Pure supply and demand with a built in risk vs reward measure.

Does SEF publish its results? It would be interesting to see what their P&L looks like.

Imagine if the business could be sustainable at 16% instead of 32%…

Yes and on time.Visit their website to see them

Mazia:

Thanks, eventually found it. Nice basic AFS without the 200 pages of blah blah glossy pictures.

It seems initiation fees make up a big chunk of revenue – not clear to me how that works. Also, they obviously benefit from soft terms on loans taken out. But overall a nice concept. I wonder if this could scale to larger advances. I am unclear how much of the advances are truly business advances versus personal need advances (school, medical, books, etc)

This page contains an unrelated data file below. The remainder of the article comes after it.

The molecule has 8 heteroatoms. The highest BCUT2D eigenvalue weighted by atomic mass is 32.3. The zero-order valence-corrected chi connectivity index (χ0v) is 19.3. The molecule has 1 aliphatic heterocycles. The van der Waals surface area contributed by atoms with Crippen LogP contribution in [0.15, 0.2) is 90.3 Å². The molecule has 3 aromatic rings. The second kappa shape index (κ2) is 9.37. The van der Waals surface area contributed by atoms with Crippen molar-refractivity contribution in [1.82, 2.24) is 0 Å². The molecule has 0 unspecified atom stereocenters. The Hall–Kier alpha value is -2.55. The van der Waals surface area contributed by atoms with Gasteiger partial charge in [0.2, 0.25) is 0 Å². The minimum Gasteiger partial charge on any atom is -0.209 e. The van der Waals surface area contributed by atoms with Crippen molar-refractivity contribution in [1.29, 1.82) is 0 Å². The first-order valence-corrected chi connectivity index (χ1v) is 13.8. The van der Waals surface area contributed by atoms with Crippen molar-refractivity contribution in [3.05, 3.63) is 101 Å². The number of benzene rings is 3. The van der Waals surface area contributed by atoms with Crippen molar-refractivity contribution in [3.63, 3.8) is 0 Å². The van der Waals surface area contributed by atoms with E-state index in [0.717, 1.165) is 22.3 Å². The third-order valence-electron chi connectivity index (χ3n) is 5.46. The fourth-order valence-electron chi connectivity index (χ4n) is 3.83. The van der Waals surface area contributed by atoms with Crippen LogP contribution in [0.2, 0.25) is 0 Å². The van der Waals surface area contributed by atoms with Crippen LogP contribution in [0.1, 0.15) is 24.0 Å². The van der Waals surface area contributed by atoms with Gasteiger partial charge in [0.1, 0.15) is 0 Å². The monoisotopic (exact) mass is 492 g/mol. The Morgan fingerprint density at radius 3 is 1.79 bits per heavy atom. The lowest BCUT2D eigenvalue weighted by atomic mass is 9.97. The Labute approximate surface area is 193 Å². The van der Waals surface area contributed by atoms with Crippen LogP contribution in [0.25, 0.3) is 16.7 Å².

I just read it online their information is on the website.

Indicator May 2019 Feb 2019 2018 2017 2016 2015
Number of active clients 196,909 189,944 195,343 160,405 138,827 130,360
Women clients 99% 99% 99% 99% 99% 99%
Value of loans outstanding R 555 million R 440 million R 597 million R 425 million R 302 million R 290 million
Current average loan size in loan portfolio R 4,032 R 3,636 R 3,688 R 3,406 R 2,929 R 2,912
Number of loans disbursed since inception 3,406,873 3,236,794 3,234,655 2,568,442 2,186,154 1,869,137
Amount disbursed since inception R 8.66 billion R 8 billion R 8 billion R 5.8 billion R 4.6 billion R 3.7 billion
Bad debt rate 0.50% 0.30% 0.30% 0.70% 1.10% 0.99%
Portfolio at risk > 30 days 0.20% 0.20% 0.22% 0.30% 1% 0.90%
Current rescheduled loans (due to illness) R 824,000 R 932,036 R 822,699 R 864,274 R 712,897 R 694,350
Death write-offs (YTD) R 2,920,803 R 2,442,966 R 1,404,018 R 2,262,475 R 1,850,893 R 1,410,167